The world is changing fast and to keep up you need local knowledge with global context.
With the plunge in the rand/dollar exchange rate, most of the economic news of the last few weeks has focused on either the currency or the rate hike – and been pretty gloomy to boot. But according to Old Mutual’s Peter Brooke, it’s not all bad news. Indeed, he finds a lot to be optimistic about when looking at various investment options. He thinks, for example, that international equities will offer real returns over the next year as global cash flows back into developed markets. Looking at the domestic South Africa side of things, he anticipates some good investment opportunities on the fixed income front. As rates rise and investors react to evolving risks, there could be some exciting buying opportunities in bonds or listed property in South Africa. In this interview, Brooke reminds us all that money can be made in any market, if you know where to go. – FD
GUGULETHU MFUPHI: Joining us now for a macroeconomic, or market outlook for this year is Peter Brooke head of macro solutions at Old Mutual Investment Group. Peter, perhaps when you take a look at what’s taking placed on the markets globally, it doesn’t seem as though there’s a positive outlook. There’s a weak rand, talks of continued tapering as well as this Emerging Markets exit story. From an equities or market perspective, is the outlook positive?
PETER BROOKE: In terms of the equity market the outlook has deteriorated and the simple reason for that is, that we had such a good year last year, the market rerated, the PE, the Price Earnings ratio became a lot higher, and therefore, our expected returns fell. The interesting thing though in terms of asset classes at the moment is, this turmoil is causing fixed income to become cheaper; so both bonds and listed property in terms of our expected real returns. Just to clarify, if we look at the world and we say ‘what do we expect is going to happen in the next five years and we look at those valuations’…so where we were very negative a year ago, we’ve actually be upping our expected returns from property and bonds. In the last month, the further selloff has actually started to increase those expected returns even more.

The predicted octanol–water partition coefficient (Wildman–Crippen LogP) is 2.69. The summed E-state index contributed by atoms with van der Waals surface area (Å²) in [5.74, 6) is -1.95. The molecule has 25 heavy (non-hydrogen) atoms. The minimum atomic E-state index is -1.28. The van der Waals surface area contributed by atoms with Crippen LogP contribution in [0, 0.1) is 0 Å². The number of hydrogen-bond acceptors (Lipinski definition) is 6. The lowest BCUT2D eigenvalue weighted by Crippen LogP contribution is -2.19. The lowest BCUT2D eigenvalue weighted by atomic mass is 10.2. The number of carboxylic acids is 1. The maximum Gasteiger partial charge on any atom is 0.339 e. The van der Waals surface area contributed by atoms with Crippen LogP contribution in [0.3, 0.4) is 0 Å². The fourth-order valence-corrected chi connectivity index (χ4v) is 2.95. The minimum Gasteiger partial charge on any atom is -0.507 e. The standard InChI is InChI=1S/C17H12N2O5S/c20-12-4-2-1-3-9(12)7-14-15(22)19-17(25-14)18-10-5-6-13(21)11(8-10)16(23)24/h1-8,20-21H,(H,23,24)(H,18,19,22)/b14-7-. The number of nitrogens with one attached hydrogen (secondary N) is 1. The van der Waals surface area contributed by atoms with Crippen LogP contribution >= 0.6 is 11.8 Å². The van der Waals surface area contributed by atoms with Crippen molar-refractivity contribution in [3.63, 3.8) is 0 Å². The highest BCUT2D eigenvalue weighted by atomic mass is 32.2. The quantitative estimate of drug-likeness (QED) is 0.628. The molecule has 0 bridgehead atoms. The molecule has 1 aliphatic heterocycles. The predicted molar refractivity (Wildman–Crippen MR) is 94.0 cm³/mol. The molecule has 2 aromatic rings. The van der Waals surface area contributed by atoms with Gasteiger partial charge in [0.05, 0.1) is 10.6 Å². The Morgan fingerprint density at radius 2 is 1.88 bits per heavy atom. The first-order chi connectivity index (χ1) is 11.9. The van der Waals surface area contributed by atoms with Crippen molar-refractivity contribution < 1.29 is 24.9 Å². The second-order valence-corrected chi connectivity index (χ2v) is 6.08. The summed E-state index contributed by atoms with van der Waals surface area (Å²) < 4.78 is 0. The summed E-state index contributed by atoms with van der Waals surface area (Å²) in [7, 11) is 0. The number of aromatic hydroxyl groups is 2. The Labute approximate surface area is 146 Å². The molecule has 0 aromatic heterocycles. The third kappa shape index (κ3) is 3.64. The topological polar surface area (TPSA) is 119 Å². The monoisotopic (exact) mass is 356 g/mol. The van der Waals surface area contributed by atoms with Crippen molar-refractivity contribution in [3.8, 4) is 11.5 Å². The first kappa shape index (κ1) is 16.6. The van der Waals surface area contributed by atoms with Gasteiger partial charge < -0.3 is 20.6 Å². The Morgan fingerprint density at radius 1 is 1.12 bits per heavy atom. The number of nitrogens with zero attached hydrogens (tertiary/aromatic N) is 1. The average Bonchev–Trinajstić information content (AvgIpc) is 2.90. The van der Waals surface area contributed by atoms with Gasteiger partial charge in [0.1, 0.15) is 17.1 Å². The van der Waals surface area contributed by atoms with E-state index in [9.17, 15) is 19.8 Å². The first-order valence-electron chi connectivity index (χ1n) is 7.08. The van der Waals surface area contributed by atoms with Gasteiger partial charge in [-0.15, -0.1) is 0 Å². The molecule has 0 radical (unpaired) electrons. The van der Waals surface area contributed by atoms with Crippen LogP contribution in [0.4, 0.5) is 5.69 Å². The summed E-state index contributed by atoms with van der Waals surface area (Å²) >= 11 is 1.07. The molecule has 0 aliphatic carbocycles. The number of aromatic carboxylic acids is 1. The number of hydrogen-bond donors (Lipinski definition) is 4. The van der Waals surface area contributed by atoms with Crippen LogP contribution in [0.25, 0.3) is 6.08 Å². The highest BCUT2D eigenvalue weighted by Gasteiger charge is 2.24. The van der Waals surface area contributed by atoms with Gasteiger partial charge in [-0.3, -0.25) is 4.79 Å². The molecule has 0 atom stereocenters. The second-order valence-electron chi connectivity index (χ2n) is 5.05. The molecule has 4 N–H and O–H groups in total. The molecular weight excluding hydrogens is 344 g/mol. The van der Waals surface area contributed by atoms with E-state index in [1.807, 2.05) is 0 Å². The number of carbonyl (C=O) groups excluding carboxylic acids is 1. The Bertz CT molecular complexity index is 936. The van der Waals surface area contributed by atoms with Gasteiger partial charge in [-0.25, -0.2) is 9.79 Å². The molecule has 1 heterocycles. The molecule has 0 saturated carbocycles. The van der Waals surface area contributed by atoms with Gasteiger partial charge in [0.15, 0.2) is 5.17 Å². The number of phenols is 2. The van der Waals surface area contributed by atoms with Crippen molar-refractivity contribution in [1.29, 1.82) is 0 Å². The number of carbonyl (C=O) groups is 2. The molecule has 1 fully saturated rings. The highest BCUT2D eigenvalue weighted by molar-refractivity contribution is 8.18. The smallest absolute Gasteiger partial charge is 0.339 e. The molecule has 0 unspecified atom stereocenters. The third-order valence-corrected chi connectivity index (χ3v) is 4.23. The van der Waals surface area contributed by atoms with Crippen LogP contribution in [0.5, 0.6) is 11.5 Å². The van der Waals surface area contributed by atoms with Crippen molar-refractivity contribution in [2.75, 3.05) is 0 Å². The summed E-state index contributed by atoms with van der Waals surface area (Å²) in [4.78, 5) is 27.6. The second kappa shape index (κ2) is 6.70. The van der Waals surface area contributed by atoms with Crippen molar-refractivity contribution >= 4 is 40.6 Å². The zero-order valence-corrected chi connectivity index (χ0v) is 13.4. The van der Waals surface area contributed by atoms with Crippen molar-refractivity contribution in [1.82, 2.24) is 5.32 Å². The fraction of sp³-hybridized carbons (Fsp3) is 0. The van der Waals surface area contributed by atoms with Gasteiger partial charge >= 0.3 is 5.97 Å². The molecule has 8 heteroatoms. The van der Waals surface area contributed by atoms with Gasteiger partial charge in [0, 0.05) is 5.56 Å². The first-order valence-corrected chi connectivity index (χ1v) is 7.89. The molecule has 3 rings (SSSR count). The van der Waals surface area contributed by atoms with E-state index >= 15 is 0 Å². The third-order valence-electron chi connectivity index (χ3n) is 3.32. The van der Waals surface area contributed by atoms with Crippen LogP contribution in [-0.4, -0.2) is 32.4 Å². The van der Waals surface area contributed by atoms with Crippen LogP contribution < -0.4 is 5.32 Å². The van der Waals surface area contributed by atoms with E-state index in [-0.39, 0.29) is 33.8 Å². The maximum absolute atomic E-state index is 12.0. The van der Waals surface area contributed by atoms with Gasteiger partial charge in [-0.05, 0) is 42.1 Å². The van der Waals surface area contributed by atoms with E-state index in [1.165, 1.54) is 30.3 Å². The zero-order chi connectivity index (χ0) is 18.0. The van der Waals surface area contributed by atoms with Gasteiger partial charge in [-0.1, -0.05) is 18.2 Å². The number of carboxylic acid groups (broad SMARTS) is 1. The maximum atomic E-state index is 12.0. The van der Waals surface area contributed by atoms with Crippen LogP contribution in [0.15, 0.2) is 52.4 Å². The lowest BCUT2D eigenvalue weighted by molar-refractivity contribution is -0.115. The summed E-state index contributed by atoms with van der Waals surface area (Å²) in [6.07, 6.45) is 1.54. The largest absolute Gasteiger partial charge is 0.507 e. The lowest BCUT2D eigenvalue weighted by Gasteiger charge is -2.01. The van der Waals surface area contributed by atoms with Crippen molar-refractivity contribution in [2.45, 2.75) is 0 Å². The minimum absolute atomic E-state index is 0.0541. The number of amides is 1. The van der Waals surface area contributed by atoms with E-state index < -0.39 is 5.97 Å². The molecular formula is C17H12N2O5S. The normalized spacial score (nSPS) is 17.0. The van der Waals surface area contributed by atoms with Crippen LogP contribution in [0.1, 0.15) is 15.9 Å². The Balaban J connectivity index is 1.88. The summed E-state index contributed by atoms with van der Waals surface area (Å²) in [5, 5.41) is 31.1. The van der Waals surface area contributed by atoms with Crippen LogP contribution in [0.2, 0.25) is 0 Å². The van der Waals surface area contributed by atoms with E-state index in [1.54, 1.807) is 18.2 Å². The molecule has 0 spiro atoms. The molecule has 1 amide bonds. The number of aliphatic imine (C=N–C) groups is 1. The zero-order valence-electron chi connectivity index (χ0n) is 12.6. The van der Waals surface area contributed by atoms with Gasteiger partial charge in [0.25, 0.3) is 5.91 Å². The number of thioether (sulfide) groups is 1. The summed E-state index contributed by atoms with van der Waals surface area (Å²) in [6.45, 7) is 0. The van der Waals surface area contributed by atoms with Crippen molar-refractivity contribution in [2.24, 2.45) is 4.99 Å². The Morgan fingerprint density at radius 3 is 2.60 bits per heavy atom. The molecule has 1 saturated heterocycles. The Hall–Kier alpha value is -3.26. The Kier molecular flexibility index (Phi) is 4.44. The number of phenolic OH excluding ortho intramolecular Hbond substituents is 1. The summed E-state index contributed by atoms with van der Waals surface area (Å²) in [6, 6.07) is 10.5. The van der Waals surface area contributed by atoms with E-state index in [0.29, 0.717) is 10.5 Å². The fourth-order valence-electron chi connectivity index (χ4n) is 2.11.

ALEC HOGG: That’s interesting. If you have Quantitative Easing, which is creating money hand over fist and creating huge amounts of debt, at some point in time that debt is going to have to be repaid, or heavily reflated, so bonds…
PETER BROOKE: I think there’s a difference between global bonds and SA bonds. If you think back, we’ve always had a real return in terms of our inflation-linked bonds. Now those have actually just increased dramatically in the last month. Inflation-linked bonds sold off by four percent, so if we do get inflation those assets are still protected and will still give you a real return. The point I’m making is, where we had negative real returns on global bonds, we’ve now pulled that up to probably nothing, which is still an attractive investment. On South African bonds, we’ve now increased that from an expected real return of 1.5 percent to two percent, and the next move will be increasing that to 2.5 percent.
ALEC HOGG: Good thinking…I think everybody can buy that argument, but globally bonds…a little bit scary. Peter, just to take what we brought back from the World Economic Forum: the Americans are more confident. They are growing more rapidly. Europe, also – their problem four: Greece, Spain, Portugal, and Ireland are out of intensive care. Other parts of the world are looking better. Japan of course, Abenomics seems to be working… Developed markets do appear to be in a better shape at the moment. From your perspective, would there still be value in the equities?
PETER BROOKE: Yes is the short answer. We have cut our expected return from global equities because they were also rerated, but in terms of expected real returns from here, I still think you’ll get a decent real return on a relative basis. Remember, you’re competing with negative to nothing on cash and bonds overseas. I think equities will still have the edge. In South Africa it’s a little bit trickier because our market has rerated quite materially and unlike the rest of the world where there macro is getting quite a lot better, we are starting to get rate hikes – providing a head wind.